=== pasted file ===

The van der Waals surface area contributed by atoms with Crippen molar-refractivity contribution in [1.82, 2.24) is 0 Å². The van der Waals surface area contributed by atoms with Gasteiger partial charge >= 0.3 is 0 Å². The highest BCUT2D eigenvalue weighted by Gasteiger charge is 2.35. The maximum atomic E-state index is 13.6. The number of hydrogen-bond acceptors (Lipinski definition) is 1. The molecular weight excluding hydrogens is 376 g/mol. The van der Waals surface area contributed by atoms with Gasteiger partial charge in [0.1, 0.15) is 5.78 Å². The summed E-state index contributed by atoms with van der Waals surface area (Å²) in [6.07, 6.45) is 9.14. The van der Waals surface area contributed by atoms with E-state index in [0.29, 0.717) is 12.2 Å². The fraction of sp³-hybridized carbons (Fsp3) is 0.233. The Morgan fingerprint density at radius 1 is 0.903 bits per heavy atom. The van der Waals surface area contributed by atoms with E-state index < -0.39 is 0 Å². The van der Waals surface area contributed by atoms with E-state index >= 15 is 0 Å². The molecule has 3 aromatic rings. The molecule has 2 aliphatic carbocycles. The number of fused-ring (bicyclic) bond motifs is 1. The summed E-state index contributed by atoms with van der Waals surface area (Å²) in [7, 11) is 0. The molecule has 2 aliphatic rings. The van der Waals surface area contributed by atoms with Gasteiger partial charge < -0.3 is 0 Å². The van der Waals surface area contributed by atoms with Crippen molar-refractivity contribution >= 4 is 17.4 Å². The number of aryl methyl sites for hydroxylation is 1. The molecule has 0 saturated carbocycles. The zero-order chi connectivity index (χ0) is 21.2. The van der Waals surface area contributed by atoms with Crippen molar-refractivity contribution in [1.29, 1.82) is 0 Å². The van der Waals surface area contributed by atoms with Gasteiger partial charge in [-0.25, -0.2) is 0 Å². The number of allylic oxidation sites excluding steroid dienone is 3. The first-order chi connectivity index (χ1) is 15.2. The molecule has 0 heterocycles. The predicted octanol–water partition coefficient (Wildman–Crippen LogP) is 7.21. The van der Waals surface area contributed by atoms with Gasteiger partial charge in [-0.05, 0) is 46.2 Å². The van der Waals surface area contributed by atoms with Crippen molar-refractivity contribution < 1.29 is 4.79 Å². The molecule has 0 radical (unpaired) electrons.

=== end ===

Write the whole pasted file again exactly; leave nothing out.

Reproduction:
The van der Waals surface area contributed by atoms with Crippen molar-refractivity contribution in [1.82, 2.24) is 0 Å². The van der Waals surface area contributed by atoms with Gasteiger partial charge >= 0.3 is 0 Å². The highest BCUT2D eigenvalue weighted by Gasteiger charge is 2.35. The maximum atomic E-state index is 13.6. The number of hydrogen-bond acceptors (Lipinski definition) is 1. The molecular weight excluding hydrogens is 376 g/mol. The van der Waals surface area contributed by atoms with Gasteiger partial charge in [0.1, 0.15) is 5.78 Å². The summed E-state index contributed by atoms with van der Waals surface area (Å²) in [6.07, 6.45) is 9.14. The van der Waals surface area contributed by atoms with E-state index in [0.29, 0.717) is 12.2 Å². The fraction of sp³-hybridized carbons (Fsp3) is 0.233. The Morgan fingerprint density at radius 1 is 0.903 bits per heavy atom. The van der Waals surface area contributed by atoms with E-state index < -0.39 is 0 Å². The van der Waals surface area contributed by atoms with E-state index >= 15 is 0 Å². The molecule has 3 aromatic rings. The molecule has 2 aliphatic carbocycles. The number of fused-ring (bicyclic) bond motifs is 1. The summed E-state index contributed by atoms with van der Waals surface area (Å²) in [7, 11) is 0. The molecule has 2 aliphatic rings. The van der Waals surface area contributed by atoms with Gasteiger partial charge < -0.3 is 0 Å². The van der Waals surface area contributed by atoms with Crippen molar-refractivity contribution >= 4 is 17.4 Å². The number of aryl methyl sites for hydroxylation is 1. The molecule has 0 saturated carbocycles. The zero-order chi connectivity index (χ0) is 21.2. The van der Waals surface area contributed by atoms with Crippen molar-refractivity contribution in [1.29, 1.82) is 0 Å². The van der Waals surface area contributed by atoms with Gasteiger partial charge in [-0.25, -0.2) is 0 Å². The number of allylic oxidation sites excluding steroid dienone is 3. The first-order chi connectivity index (χ1) is 15.2. The molecule has 0 heterocycles. The predicted octanol–water partition coefficient (Wildman–Crippen LogP) is 7.21. The van der Waals surface area contributed by atoms with Gasteiger partial charge in [-0.05, 0) is 46.2 Å². The van der Waals surface area contributed by atoms with Crippen molar-refractivity contribution < 1.29 is 4.79 Å². The molecule has 0 radical (unpaired) electrons.